|AUTHOR: Sally Green|
SERIES: Half Bad Trilogy, book 1
PUBLICATION DATE: March 4, 2014
SOURCE: my library
SETTING: England & Switzerland, modern day
GIVE IT TO: upper-MS, HS
WHY I READ IT: We have five copies in our library due to the book being on the Panda Booklist in 2014, and the books were continually checked out by students without my booktalking the title. Clearly, they were recommending it to each other. I asked a couple of students about it, and they said it was really good and that I would like it. They were so right!
REVIEW: If Voldemort and Lily Potter had a love child, that child would be like Nathan Byrn.
I absolutely loved this book. It is a slow build-up and takes its time establishing character and worldbuilding. I also love the contrast of good versus evil and how they are not so clearly divided. I love the dichotomy of Nathan, who tries so hard to stay out of the trouble that always seems to find him. I love the muddied lines between good and evil and the fact that the line between them is drawn by the people with the power (not necessarily the "good" side).
I enjoyed the pacing, but it does take its time building up the story of Nathan. It starts out describing Nathan's daily experiences in the cage, then backtracks to his childhood for a good 100 pages or so before returning to the cage. There's lots of information about his past, his upbringing with his maternal grandmother, his three half-siblings, a white witch from school that he likes/loves, and eventually, returns to how he ended up in the cage. Without this hook at the beginning (where Nathan is in the cage), I think some readers might not make it to the good stuff that happens after the Council gets hold of him. I never really thought it was slow, but I can see where some might believe otherwise.
There is a romance, but it isn't a huge part of the story until near the end. Based on the events at the end of Half Bad, I suspect the sequel, Half Wild will address this further. I'm still not sure about this girl--I have little to go on about her motives or her character. By the time she reappears in the story, Nathan hasn't seen her in three years. That's a lot of time for young people, particularly those with her family, to mature into someone very different.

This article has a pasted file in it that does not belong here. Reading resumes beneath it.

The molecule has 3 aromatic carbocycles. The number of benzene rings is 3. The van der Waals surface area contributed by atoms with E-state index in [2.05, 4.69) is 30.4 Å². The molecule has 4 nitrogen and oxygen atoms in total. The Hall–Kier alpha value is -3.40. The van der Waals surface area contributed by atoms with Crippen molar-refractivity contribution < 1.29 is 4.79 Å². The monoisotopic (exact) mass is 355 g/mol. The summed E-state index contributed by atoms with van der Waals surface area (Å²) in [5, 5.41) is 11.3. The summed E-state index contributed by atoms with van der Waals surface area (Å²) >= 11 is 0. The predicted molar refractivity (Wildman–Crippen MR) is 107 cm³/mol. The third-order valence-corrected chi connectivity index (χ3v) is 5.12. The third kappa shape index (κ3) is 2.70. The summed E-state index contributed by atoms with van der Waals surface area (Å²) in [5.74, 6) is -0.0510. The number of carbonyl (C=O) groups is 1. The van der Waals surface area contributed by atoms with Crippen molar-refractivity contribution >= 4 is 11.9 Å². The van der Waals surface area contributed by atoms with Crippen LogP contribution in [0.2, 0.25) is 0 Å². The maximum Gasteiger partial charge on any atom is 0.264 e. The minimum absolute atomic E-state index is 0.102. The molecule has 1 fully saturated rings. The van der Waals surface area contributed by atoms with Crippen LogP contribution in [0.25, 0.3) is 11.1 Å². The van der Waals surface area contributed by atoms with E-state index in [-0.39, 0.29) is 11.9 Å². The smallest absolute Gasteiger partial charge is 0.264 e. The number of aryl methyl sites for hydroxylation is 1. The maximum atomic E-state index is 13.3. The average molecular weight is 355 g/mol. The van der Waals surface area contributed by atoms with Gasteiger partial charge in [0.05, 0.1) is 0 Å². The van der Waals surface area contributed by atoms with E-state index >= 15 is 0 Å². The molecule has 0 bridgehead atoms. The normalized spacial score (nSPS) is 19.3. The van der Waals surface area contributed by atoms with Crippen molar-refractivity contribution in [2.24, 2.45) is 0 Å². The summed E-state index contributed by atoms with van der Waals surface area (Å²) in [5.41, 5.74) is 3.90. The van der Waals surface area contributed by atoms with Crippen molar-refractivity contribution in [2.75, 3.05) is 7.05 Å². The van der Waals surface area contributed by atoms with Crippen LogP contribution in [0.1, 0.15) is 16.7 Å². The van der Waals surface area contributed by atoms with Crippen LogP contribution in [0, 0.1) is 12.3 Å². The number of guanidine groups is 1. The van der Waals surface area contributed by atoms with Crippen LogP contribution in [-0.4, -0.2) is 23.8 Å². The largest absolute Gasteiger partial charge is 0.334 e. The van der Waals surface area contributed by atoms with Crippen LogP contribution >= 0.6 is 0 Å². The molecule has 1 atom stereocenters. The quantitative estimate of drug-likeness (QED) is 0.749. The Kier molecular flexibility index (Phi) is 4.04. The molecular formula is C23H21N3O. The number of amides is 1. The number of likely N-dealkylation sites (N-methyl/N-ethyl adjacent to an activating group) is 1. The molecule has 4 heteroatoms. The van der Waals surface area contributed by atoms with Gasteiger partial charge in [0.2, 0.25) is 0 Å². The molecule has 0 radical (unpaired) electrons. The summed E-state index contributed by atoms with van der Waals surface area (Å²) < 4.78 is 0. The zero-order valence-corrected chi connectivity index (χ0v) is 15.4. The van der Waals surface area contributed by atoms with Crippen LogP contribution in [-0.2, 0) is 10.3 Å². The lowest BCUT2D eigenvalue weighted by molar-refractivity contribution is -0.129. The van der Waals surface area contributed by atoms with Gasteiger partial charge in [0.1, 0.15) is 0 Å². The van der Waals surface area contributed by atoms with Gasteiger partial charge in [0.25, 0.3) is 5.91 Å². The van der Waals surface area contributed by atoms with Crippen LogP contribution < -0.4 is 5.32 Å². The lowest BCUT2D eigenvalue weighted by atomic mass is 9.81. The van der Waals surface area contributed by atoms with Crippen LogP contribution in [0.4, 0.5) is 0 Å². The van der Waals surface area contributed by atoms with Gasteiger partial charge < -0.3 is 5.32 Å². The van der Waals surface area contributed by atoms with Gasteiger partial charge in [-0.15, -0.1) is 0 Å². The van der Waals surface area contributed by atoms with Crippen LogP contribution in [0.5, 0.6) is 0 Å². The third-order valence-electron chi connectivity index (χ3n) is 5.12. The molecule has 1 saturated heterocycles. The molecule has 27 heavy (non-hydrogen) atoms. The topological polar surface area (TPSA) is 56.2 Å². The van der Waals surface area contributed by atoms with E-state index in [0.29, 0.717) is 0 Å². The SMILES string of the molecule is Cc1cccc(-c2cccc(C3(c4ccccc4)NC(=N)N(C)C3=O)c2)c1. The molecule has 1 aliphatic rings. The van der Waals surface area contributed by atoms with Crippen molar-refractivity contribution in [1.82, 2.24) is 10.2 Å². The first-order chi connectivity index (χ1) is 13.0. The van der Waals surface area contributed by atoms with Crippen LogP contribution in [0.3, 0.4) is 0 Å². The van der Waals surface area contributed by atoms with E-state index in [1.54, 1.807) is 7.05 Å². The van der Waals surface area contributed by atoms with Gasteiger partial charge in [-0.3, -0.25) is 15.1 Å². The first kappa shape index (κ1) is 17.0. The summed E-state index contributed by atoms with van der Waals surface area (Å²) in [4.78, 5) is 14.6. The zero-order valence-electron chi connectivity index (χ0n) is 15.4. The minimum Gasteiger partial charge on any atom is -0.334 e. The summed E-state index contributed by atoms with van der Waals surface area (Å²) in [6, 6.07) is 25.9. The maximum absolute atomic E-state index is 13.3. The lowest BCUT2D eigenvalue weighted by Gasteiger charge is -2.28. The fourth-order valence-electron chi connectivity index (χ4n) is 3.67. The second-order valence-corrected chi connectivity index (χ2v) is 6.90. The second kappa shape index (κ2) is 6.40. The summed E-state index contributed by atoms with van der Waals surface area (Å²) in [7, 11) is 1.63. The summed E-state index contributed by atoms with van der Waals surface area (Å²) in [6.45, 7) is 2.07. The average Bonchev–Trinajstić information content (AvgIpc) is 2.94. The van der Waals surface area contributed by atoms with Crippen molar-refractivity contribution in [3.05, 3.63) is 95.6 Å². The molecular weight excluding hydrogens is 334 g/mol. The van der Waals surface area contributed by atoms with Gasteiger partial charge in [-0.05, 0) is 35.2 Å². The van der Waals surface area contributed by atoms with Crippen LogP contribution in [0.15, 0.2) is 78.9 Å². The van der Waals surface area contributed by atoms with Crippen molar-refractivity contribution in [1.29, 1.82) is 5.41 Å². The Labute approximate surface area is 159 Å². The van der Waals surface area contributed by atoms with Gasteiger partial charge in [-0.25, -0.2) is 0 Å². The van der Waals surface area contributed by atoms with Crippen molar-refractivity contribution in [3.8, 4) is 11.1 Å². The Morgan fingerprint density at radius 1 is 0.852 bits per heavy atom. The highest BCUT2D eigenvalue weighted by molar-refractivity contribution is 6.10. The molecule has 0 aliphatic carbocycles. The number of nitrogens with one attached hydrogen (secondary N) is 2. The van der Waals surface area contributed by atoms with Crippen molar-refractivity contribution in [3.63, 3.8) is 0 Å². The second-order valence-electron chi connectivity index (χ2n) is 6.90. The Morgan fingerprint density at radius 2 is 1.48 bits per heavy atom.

There is some odd/interesting use of second person narrative in a couple of sections of the book. I think this is Nathan trying to separate himself from his horrible circumstances, like one of his "tricks" to getting through each day shackled and beaten in a cage. It's very interesting though, that use of second person. I would love to hear other perspectives on it. It could make a very interesting high school class discussion.
I've heard this is optioned for a movie? Yes, please!
THE BOTTOM LINE: A unique, well-paced story that will be easy to booktalk. Give this one to Harry Potter fans. It isn't the same, but it's cool to think of Marcus as the Voldemort of this world. What if Voldemort did have a child?
STATUS IN MY LIBRARY: We have 5 copies that get frequent checkout. Now that I have read it and will booktalk it, checkout is bound to increase even further.
READALIKES: Harry Potter (Rowling); The Last Apprentice (Delaney)
- Overall: 5/5
- Creativity: 5/5
- Characters: 5/5
- Engrossing: 5/5
- Writing: 5/5
- Appeal to teens: 4/5--some may find the pacing slow; probably not a great choice for reluctant readers
- Appropriate length to tell the story: 5/5
- Language: mild-medium; includes "F***" (but it doesn't say it); says "I cursed at him" or "I threw in some curse words"
- Sexuality: medium; one kiss in reality, but naked kissing fantasies and dreams; one witch character loves to flaunt her sexuality; one male witch is teased for having a crush on Nathan (and he might)
- Violence: high; there's murder, shootings, blood and gore, poisoning, fights, stabbing, torture
- Drugs/Alcohol: mild; poisonings and drugging of prisoners
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